NASA attempts to send a miniature helicopter on Monday (April 19) buzzing over the surface of Mars in what would be the first powered, controlled flight of an aircraft on another planet. A modest debut like Wright Brothers’ first controlled flight in the world, is in store for NASA’s twin-rotor, solar-powered helicopter Ingenuity.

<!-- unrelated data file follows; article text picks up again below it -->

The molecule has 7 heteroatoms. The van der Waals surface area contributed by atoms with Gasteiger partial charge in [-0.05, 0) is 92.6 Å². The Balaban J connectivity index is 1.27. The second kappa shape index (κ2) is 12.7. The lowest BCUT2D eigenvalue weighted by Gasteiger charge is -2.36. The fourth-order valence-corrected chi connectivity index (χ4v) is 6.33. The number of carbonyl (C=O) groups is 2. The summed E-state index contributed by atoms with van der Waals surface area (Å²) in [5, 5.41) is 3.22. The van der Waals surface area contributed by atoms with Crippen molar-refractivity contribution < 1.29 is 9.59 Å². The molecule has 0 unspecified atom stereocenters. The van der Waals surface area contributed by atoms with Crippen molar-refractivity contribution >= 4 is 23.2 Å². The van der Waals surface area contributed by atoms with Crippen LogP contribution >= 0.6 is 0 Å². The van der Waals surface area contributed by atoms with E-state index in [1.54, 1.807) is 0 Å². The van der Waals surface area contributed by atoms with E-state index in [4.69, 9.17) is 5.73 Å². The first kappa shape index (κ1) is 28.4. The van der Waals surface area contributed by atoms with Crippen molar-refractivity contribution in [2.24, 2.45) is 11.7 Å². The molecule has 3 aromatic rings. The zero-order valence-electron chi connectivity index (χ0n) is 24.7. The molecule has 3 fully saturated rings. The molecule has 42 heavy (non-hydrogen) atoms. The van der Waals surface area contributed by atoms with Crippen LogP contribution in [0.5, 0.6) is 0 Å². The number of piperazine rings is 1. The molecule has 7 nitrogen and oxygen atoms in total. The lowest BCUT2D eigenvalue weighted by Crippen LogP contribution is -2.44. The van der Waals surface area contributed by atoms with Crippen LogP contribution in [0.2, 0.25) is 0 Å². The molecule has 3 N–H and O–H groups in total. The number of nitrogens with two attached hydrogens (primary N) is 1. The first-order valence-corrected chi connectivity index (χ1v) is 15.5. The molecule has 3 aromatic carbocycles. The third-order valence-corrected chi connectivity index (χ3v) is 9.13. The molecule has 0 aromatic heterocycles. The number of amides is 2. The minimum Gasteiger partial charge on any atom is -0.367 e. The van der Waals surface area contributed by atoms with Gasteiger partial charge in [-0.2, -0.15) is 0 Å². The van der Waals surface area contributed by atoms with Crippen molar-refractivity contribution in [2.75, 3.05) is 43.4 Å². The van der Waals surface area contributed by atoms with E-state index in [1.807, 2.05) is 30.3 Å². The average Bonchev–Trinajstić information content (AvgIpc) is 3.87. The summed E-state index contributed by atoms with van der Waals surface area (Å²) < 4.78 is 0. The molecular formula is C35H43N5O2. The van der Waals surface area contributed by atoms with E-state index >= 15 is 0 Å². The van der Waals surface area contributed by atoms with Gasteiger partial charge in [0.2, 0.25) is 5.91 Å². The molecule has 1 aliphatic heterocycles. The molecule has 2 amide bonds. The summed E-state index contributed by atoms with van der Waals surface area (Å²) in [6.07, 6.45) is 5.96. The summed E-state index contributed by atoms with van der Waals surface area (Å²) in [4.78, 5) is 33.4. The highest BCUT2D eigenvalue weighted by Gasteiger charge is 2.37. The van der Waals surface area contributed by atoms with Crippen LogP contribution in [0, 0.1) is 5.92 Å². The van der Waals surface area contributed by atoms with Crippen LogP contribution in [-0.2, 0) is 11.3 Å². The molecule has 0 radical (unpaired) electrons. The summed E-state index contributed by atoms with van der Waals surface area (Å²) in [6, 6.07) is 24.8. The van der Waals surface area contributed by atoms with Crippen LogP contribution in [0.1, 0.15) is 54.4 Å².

If all goes to plan, the 1.8kg whirligig will slowly ascend straight up to an altitude of 3 metres above the Martian surface, hover in place for 30 seconds, then rotate before descending to a gentle landing on all four legs. While the mere metrics might seem less than ambitious, the “air field” for the interplanetary test flight is 278 million km from Earth, on the floor of a vast Martian basin called Jezero Crater. Success hinges on Ingenuity executing the pre-programmed flight instructions using an autonomous pilot and navigation system. Although Ingenuity’s flight test is set to begin around 3:30am Eastern Time on Monday (3:30pm Singapore time), data confirming its outcome is not expected to reach JPL’s mission control until around 6:15am ET on Monday. NASA also expects to receive images and video of the flight that mission engineers hope to capture using cameras mounted on the helicopter and the Perseverance rover, which will be parked 76 meters away from Ingenuity’s flight zone as reported by Reuters.